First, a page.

KEEP WARM AND CARRY ON
Get ready for the chilly new astronomy season with our guide to beating the cold
How to keep your scope and, more importantly, yourself warm on chilly winter nights.
Astronomy is a tough pursuit to dress for because there tend to be brief amounts of strenuous activity setting up, then hours of standing about. We’ve all experienced the frustration of having to abandon a potentially amazing night of astronomy because our bodies can take no more battering from the elements.
Planning is key. Wrap yourself in multiple thin layers, as this traps warm air more effectively than one thick jumper. It also means you can peel off a few layers if you get too warm, something you may need to do if you find yourself with a rapid heart rate and feeling weak while sweating – a sign, ironically, of heat exhaustion caused by wrapping up too warm. Another issue that can catch you out is wind chill, when the actual ambient temperature is not particulary low but the whipping wind lowers your body warmth.
I personally avoid scarves and balaclavas. I’ve had many a bad experience with the vapour from my breath condensing on their material, which then causes discomfort as the moisture cools next to your skin. If you have a good hat and down jacket, I find that raising the hood is good enough to keep you warm.
The following is a guide to the kind of clothing that should keep you warm on a winter’s night, but the best advice is to shop around and see what you can find. Above all keep warm, stay safe and enjoy the longer nights that lie ahead.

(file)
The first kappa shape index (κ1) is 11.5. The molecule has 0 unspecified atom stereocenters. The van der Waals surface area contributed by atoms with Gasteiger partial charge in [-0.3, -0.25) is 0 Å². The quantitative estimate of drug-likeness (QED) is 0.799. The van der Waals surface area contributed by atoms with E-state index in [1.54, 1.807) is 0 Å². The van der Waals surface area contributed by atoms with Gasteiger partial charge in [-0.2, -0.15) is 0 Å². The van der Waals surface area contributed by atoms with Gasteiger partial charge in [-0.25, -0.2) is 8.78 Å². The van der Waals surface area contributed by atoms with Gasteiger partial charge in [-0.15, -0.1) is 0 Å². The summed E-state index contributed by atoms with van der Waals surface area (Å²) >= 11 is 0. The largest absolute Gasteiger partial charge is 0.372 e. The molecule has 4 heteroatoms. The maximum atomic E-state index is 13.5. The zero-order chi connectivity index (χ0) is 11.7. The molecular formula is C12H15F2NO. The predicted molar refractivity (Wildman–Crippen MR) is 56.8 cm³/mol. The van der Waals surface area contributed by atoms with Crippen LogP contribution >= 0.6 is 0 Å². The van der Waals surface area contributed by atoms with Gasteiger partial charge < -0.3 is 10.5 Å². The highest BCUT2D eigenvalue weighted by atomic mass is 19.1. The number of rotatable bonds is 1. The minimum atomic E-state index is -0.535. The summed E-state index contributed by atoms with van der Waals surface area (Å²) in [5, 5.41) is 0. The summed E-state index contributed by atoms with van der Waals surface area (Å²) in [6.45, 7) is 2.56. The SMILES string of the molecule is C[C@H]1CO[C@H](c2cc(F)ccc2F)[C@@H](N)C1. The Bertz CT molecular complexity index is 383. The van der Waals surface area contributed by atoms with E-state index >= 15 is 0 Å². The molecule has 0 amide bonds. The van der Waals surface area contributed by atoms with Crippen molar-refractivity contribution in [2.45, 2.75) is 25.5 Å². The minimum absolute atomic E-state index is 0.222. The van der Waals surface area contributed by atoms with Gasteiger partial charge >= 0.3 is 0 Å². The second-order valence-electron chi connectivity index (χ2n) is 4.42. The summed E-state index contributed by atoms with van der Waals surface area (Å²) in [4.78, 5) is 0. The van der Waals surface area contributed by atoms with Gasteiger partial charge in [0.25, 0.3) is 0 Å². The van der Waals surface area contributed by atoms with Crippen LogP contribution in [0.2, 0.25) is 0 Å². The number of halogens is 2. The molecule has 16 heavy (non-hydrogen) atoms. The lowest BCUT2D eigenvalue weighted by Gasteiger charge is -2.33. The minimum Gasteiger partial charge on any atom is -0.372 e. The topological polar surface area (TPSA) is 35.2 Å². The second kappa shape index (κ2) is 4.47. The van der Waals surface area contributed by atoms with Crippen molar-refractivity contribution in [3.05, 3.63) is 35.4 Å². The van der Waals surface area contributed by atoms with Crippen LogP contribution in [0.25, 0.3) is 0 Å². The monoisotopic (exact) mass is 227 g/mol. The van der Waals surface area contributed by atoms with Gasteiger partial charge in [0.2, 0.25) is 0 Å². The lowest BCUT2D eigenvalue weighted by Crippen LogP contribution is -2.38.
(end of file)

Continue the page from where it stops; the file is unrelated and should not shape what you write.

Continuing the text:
1 Hat Karrimor thermal hat £7.99 • www.karrimor.com A thermal hat is a good choice as it will cover your head and ears and keep them warm, but thin enough that you can still pull your hood up. I avoid waterproof materials as I find them uncomfortable when wearing them for longer periods of time. 2 Down jacket Rab Asylum Jacket £200 • www.rab.equipment/uk Down is perfect for stargazing: in terms of warmth for weight, you can’t beat it. Go with higher quality fill, as cheap down jackets often contain more feathers, which reduces their ability to trap air, lowering their insulation value. This model is warm and comfortable, with a collar you can zip up to cover your mouth and nose. 3 Windproof jacket The North Face Apex Flex GTX £250 • www.thenorthface.co.uk Make the distinction between windproof and waterproof: if you’re standing in the rain you’re doing astronomy wrong! You want material that breathes well and is comfortable to wear for longer periods of time. Consider buying one size too big so that it can fit over multiple layers. 4 Gloves Montane Windjammer Glove £45 • www. montane.co.uk It’s difficult to strike a balance between keeping your hands warm and being able to hit small buttons on your mount’s control pad. The gloves you choose will depend on how much you need to work with the more fiddly aspects of practical astronomy. These ones are designed to prevent wind chill and keep your fingers dextrous. 5 Windproof trousers Sprayway Men’s All Day Rainpant £80 • www.sprayway.com Go with softshell, which will be very wind and water resistant and great for keeping you warm. These trousers are breathable and comfortable as they are made from stretchy, flexible material. The inner lining also means they can be quickly pulled on as over-trousers or worn on their own. 6 Boots Scarpa Delta GTX Activ £220 • www.scarpa.co.uk Boots are a very personal thing. A recommendation can only speak to the quality and intended use, but comfort and fit is every bit as important as getting something appropriate for the task at hand. These come with autofit foam inserts in the heel and can be laced up to the ankle for support.